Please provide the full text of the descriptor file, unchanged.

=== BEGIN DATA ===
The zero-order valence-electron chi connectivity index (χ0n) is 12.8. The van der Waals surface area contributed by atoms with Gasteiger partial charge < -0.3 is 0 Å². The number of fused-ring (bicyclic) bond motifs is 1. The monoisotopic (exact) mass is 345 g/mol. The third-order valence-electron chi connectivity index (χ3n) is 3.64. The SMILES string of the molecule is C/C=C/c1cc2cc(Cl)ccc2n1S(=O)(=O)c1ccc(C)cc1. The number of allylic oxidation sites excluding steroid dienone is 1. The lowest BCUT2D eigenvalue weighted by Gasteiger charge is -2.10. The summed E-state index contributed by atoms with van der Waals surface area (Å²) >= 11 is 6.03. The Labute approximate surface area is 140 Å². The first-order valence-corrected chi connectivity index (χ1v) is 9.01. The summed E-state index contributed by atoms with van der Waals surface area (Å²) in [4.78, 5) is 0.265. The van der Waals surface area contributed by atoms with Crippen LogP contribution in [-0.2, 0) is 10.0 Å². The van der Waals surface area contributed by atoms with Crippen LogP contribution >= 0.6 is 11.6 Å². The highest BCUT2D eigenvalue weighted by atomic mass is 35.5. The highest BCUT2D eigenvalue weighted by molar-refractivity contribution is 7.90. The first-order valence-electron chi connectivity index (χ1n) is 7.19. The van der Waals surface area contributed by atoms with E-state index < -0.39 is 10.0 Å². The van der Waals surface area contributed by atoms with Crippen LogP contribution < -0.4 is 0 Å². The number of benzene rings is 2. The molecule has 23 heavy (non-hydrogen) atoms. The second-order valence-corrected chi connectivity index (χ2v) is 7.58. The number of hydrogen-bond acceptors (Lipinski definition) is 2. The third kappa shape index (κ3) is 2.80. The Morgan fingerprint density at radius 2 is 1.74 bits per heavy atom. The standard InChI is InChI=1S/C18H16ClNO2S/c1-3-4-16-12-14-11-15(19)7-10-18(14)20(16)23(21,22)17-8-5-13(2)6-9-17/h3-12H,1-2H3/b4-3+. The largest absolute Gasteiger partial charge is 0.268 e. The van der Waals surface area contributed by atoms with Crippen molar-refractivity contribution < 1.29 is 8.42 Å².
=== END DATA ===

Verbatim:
The zero-order valence-electron chi connectivity index (χ0n) is 12.8. The van der Waals surface area contributed by atoms with Gasteiger partial charge < -0.3 is 0 Å². The number of fused-ring (bicyclic) bond motifs is 1. The monoisotopic (exact) mass is 345 g/mol. The third-order valence-electron chi connectivity index (χ3n) is 3.64. The SMILES string of the molecule is C/C=C/c1cc2cc(Cl)ccc2n1S(=O)(=O)c1ccc(C)cc1. The number of allylic oxidation sites excluding steroid dienone is 1. The lowest BCUT2D eigenvalue weighted by Gasteiger charge is -2.10. The summed E-state index contributed by atoms with van der Waals surface area (Å²) >= 11 is 6.03. The Labute approximate surface area is 140 Å². The first-order valence-corrected chi connectivity index (χ1v) is 9.01. The summed E-state index contributed by atoms with van der Waals surface area (Å²) in [4.78, 5) is 0.265. The van der Waals surface area contributed by atoms with Crippen LogP contribution in [-0.2, 0) is 10.0 Å². The van der Waals surface area contributed by atoms with Crippen LogP contribution >= 0.6 is 11.6 Å². The highest BCUT2D eigenvalue weighted by atomic mass is 35.5. The highest BCUT2D eigenvalue weighted by molar-refractivity contribution is 7.90. The first-order valence-electron chi connectivity index (χ1n) is 7.19. The van der Waals surface area contributed by atoms with E-state index < -0.39 is 10.0 Å². The van der Waals surface area contributed by atoms with Crippen LogP contribution < -0.4 is 0 Å². The number of benzene rings is 2. The molecule has 23 heavy (non-hydrogen) atoms. The second-order valence-corrected chi connectivity index (χ2v) is 7.58. The number of hydrogen-bond acceptors (Lipinski definition) is 2. The third kappa shape index (κ3) is 2.80. The Morgan fingerprint density at radius 2 is 1.74 bits per heavy atom. The standard InChI is InChI=1S/C18H16ClNO2S/c1-3-4-16-12-14-11-15(19)7-10-18(14)20(16)23(21,22)17-8-5-13(2)6-9-17/h3-12H,1-2H3/b4-3+. The largest absolute Gasteiger partial charge is 0.268 e. The van der Waals surface area contributed by atoms with Crippen molar-refractivity contribution < 1.29 is 8.42 Å².